|November 26th, 2004||#1|
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Add in that he is currently based in Cuba, and it doesn't take long to work out his name is Diego Maradona.
Argentina's great passion for soccer, and Maradona in particular, will never change - even, it seems, amongst the country's top rugby players.
Nor should it, but Argentina do also have a top class rugby team - a point proven by last Saturday's 24-14 success over France in Marseille, just a week after the French were described as the best team in the world by Australian coach Eddie Jones.
If they so desired, the likes of skipper Pichot and Contepomi would be entitled to sound off a bit before tomorrow's test with Ireland at Lansdowne Road. But that's not their style; they prefer to deal with matters in a refreshingly honest manner.
Typical is their reply to the question of who is their sporting hero.
It would have made some political sense to throw in the name of a former rugby star, most obviously Hugo Porta.
But there's simply no point. Maradona is out on his own, a footballing genius who has inspired soccer, rugby, and just about any other sport in Argentina.
"He is my only sports hero," revealed Contepomi, another No 10. "He has his problems now, but he has given a lot to the whole population."
It is a view echoed by Pichot, a close friend of Maradona's. He said: "My sports hero is Maradona because he was a genius. He made us happy for a long, long time."
Equally, it appears, Pichot and Contepomi are honest about last Saturday's win over France. Pichot, while appreciating that it was a magnificent win for a new look side, clearly doesn't want to get carried away.
He explained: "France played really well to beat Australia, but Eddie Jones said that they are the best team in the world because he was looking for an excuse. France couldn't resolve how to play us technically, they couldn't think their game in the wind."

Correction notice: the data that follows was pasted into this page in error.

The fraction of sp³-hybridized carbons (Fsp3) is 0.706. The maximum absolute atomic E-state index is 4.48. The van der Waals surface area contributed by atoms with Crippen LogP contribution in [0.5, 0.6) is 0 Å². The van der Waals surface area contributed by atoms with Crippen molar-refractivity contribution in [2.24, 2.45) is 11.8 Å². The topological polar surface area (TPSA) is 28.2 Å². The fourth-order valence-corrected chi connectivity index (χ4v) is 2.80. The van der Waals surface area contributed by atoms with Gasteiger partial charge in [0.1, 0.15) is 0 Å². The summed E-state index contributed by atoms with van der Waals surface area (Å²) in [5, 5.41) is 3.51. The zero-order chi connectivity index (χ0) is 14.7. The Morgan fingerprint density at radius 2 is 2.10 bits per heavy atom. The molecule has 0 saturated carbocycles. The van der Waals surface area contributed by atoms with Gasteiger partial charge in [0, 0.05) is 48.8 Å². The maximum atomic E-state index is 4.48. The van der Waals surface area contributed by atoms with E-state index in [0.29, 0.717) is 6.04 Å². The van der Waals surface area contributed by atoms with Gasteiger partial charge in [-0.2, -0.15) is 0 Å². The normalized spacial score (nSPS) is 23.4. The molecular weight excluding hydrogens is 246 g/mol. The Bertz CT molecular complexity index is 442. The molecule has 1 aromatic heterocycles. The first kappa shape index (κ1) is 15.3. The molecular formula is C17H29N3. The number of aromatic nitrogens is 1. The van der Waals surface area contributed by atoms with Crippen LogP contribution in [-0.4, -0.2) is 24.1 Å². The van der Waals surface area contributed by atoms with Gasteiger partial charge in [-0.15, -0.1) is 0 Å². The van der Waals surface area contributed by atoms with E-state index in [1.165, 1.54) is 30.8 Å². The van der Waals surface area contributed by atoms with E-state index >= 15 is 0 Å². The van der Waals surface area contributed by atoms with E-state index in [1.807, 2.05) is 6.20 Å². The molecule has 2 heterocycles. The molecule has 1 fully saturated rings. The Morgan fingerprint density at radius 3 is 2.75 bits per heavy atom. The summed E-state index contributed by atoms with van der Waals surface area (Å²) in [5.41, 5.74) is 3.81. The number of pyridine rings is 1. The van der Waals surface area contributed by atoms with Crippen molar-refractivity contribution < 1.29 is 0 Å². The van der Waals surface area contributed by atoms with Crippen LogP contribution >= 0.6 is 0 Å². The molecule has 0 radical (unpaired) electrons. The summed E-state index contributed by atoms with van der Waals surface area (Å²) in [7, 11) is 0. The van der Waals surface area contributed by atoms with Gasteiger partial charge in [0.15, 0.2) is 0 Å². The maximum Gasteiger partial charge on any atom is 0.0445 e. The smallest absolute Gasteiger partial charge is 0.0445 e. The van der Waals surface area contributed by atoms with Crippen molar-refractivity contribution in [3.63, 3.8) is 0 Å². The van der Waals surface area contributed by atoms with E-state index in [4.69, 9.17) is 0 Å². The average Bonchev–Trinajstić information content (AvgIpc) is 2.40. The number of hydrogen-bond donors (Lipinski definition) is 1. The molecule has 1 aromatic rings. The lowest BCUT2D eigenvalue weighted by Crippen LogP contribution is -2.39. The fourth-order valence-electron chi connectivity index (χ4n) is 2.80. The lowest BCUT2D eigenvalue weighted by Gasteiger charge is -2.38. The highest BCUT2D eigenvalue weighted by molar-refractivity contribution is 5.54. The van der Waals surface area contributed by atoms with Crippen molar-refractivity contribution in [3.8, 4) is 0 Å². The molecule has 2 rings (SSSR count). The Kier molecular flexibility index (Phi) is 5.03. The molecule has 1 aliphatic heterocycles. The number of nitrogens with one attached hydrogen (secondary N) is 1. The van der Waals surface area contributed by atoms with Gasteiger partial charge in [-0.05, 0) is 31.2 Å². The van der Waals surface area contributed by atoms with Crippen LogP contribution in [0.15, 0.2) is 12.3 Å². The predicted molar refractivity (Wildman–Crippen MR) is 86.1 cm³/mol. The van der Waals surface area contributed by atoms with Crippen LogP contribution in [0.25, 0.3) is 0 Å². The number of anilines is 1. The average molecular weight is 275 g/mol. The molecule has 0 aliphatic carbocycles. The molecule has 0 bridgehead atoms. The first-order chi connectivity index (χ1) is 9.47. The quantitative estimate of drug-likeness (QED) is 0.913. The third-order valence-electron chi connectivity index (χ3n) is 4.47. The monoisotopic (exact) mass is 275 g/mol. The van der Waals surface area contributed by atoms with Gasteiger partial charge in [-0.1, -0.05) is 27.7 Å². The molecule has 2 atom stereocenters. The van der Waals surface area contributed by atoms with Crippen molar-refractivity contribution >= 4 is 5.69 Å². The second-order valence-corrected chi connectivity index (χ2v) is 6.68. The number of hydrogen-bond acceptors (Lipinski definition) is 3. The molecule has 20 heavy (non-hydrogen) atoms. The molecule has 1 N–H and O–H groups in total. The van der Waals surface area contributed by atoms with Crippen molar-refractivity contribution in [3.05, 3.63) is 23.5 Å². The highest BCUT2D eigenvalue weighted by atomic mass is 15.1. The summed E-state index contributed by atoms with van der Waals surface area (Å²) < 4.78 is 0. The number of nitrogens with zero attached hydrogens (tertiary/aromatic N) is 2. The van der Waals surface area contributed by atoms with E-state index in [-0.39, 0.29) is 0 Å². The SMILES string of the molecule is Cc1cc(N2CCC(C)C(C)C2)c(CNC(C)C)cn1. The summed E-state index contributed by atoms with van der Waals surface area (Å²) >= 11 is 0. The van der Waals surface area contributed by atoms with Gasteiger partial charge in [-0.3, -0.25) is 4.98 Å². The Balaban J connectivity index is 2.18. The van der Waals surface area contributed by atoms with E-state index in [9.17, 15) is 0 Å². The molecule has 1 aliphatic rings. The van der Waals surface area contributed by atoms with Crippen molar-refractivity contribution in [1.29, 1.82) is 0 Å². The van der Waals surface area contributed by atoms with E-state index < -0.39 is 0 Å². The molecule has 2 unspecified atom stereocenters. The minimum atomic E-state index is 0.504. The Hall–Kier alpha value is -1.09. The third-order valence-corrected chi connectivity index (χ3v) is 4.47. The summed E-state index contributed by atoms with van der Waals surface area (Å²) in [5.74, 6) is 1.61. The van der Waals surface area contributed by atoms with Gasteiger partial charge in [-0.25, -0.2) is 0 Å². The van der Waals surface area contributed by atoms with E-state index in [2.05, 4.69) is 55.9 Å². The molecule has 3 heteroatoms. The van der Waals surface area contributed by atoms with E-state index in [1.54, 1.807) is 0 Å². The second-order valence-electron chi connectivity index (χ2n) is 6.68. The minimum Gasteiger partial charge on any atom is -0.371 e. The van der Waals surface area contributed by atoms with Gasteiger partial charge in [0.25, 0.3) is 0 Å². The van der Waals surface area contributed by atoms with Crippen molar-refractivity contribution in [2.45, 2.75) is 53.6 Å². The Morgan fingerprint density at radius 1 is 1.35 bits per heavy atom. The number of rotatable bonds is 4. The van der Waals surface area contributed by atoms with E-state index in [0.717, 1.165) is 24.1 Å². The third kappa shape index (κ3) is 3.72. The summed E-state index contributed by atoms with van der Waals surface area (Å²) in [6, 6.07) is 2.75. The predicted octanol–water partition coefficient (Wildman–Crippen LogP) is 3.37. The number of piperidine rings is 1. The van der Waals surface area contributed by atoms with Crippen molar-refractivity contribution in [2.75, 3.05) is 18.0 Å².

Pichot puts the fact that the Argentinian half-back combination somehow managed to cope pretty well mainly down to the work of his pack.
Contepomi, for his part, believes that the French remain one of the top three sides in the world, irrespective of what happened in Marseille last Saturday. He said: "The French team were, and are, better than us, we know that. Just as we know that Ireland are a better team than us, even if we beat them on Saturday."
If that may sound overgracious, then that is the type of guy Contepomi is. The College of Surgeons student simply won't be drawn into talk of any frustration with his inability to have made Leinster's Heineken Cup starting line-up to date, preferring to emphasise what a talented squad Leinster have.
As for the observation made earlier this week in the Irish camp that he seems to play his best rugby in the Argentinian jersey, he, quite rightly, points to the fact that he will try just as hard no matter who he is playing for.
He does, however, add: "Perhaps I play my best rugby in Argentinian jersey, it is true. But perhaps I understand better with Pichot. We feel the same, we play the same way, so things will go easier."
On the subject of his opposite number tomorrow, Ronan O'Gara, Contepomi is again very complimentary, describing him as a "great player who is performing really well at the moment."
Pichot, while obviously not knowing the Irish players as well as his half-back colleague, has a fair idea of what to expect. Not only has he played against Ireland five times, but he has also featured alongside a number of them, Brian O'Driscoll included, for the Barbarians.
"I think they are great guys. They have the same mentality as we do, so we enjoy great friendship - Malcolm O'Kelly, I also played with Clohessy, The Claw.
"There have always been talented guys in the Irish squad. Humphreys is, for me, one of the best fly-halves in the game.
"Then you have O'Gara, a good player, and I think the scrum-half Stringer commands well."
So, there is clearly no hang up, or bad feeling, from the meeting with Ireland which saw Argentina lose 16-15 at Adelaide in the World Cup?
"Absolutely not. I personally have no problems about Ireland beating us in the World Cup, just as Ireland didn't have problems with us beating them in 1999. In my opinion, such talk is just a marketing ploy.
"I have always admired Ireland since I first played against them, they have such a great structure. We don't have that structure, of course, but Ireland and Argentina are pretty even, so matches are always going to be very hard-fought."
I have heard him speak of the Ireland he wished to see. When he struck the spark on the anvil, he struck the anvil in my heart. When I leave school, the only pursuit I want to engage in is the winning of the freedom of my country. Michael Collins